Lymphoblasts: what are they, characteristics and functions in the human body


The immune system, made up of cells, proteins, tissues and organs, defends the human species and the rest of complex living beings against germs and microorganisms on a daily basis. If the skin, saliva and mucosa are the body’s primary biological barriers, the immune system encompasses secondary and tertiary defense.

Our body is not a watertight compartment, since the airways and the mouth, for example, are ideal conduits for the entry of pathogens into our body. Beyond the skin and mucous membranes, therefore, there must be an intricate defense system that protects us once the germ is already inside us.

To give you an idea, approximately 20% of the world’s population has the flu at the time you are reading these lines. This data underlines that, of course, our immune system fights against pathogens in practically all the moments of our life. Lymphoblasts are the precursors of lymphocytes, the immune cells par excellence. If you want to know everything about them, keep reading.

What is a lymphoblast?

According to the National Cancer Institute (NIH), a lymphoblast is defined as an immature cell that serves as a precursor to lymphocytes, the cell bodies responsible for tertiary immune barriers.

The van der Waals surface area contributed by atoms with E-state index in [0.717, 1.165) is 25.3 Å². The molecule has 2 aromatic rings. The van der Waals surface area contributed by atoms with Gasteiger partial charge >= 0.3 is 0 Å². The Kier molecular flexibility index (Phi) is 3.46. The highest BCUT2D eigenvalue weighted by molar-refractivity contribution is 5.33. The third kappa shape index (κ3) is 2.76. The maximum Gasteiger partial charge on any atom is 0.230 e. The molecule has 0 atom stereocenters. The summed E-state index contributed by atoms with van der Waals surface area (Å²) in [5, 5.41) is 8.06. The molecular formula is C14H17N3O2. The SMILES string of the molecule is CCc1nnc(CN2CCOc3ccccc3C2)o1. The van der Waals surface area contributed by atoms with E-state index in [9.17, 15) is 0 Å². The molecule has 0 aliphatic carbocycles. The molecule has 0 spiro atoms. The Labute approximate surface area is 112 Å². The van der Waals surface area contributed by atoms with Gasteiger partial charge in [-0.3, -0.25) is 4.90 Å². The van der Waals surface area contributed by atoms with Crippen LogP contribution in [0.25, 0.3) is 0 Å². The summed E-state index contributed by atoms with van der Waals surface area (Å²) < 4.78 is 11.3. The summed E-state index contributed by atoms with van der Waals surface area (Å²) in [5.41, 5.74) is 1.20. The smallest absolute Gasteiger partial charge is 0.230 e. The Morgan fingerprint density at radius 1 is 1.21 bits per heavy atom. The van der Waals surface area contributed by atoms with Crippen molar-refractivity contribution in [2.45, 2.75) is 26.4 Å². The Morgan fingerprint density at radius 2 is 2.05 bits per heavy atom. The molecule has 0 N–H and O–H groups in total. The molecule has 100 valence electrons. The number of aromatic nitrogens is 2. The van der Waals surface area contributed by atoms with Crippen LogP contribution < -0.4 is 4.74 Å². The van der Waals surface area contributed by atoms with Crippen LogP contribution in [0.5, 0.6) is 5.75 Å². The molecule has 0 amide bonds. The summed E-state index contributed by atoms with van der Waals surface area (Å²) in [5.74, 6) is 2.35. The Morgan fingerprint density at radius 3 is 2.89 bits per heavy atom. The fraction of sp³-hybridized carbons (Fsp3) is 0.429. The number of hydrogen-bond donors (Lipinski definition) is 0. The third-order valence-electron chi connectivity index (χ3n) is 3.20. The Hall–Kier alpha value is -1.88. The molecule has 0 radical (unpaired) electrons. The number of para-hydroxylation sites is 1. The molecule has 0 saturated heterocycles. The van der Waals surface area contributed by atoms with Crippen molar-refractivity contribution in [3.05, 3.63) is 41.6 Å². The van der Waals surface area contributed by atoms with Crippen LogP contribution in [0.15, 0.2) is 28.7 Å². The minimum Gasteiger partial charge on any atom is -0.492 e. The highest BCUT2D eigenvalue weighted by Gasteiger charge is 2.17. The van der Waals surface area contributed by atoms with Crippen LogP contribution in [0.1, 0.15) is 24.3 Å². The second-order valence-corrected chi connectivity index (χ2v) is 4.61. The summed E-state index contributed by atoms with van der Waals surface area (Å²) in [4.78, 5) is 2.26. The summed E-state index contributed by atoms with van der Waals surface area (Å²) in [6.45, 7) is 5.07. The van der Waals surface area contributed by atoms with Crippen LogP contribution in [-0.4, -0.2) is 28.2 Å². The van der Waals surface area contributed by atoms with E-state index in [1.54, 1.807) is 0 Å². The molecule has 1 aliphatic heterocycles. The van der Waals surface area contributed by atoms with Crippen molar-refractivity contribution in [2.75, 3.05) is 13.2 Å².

In any case, as soon as we start we find a clear terminological conflict, since a lymphoblast also refers to a lymphocyte that has been enlarged after being stimulated by an antigen. Both events are completely different, but the same word is used to designate them. We list each one of them in detail in the following lines.

1. The lymphoblast as a precursor

Under normal circumstances, lymphoblasts (assumed to be the cells that give rise to lymphocytes) found in the bone marrow of the long bones of healthy people. If we take the meaning of the term “lymphoblast” as a parent, this could be interchangeable with that of “common lymphocytic parent”, since both give rise to the prolymphocyte, the intermediate form that ultimately leads to the cell type sought.

In general terms, we can describe the transformation of the lymphoblast to the functional lymphocyte in the following steps:

  • The maturation of lymphoblasts or common lymphocytic progenitors in the bone marrow leads to compromise in the B or T lymphocyte lineages.
  • Immature lymphocytes proliferate in various stages during their maturation. For example, proliferation of prolymphocytes occurs to ensure the provision of an adequate number of cells to later mature.
  • Lymphocytes are selected through multiple steps during their maturation in order to preserve useful specificities for each occasion.

Without going into overly complex terminology, we will say that this last step refers to the fact that the selection of one lymphocyte or another is based on the expression of intact components of the receptor for the antigen and what they recognize.

At the end of all this process, lymphocytes present receptors for specific antigens, which enables them to produce antibodies. and, therefore, for the destruction of abnormal cells (ideally germs and other pathogens). These cell bodies represent 30% of the total leukocytes in the peripheral blood and, as we have said, they represent the tertiary immune barriers.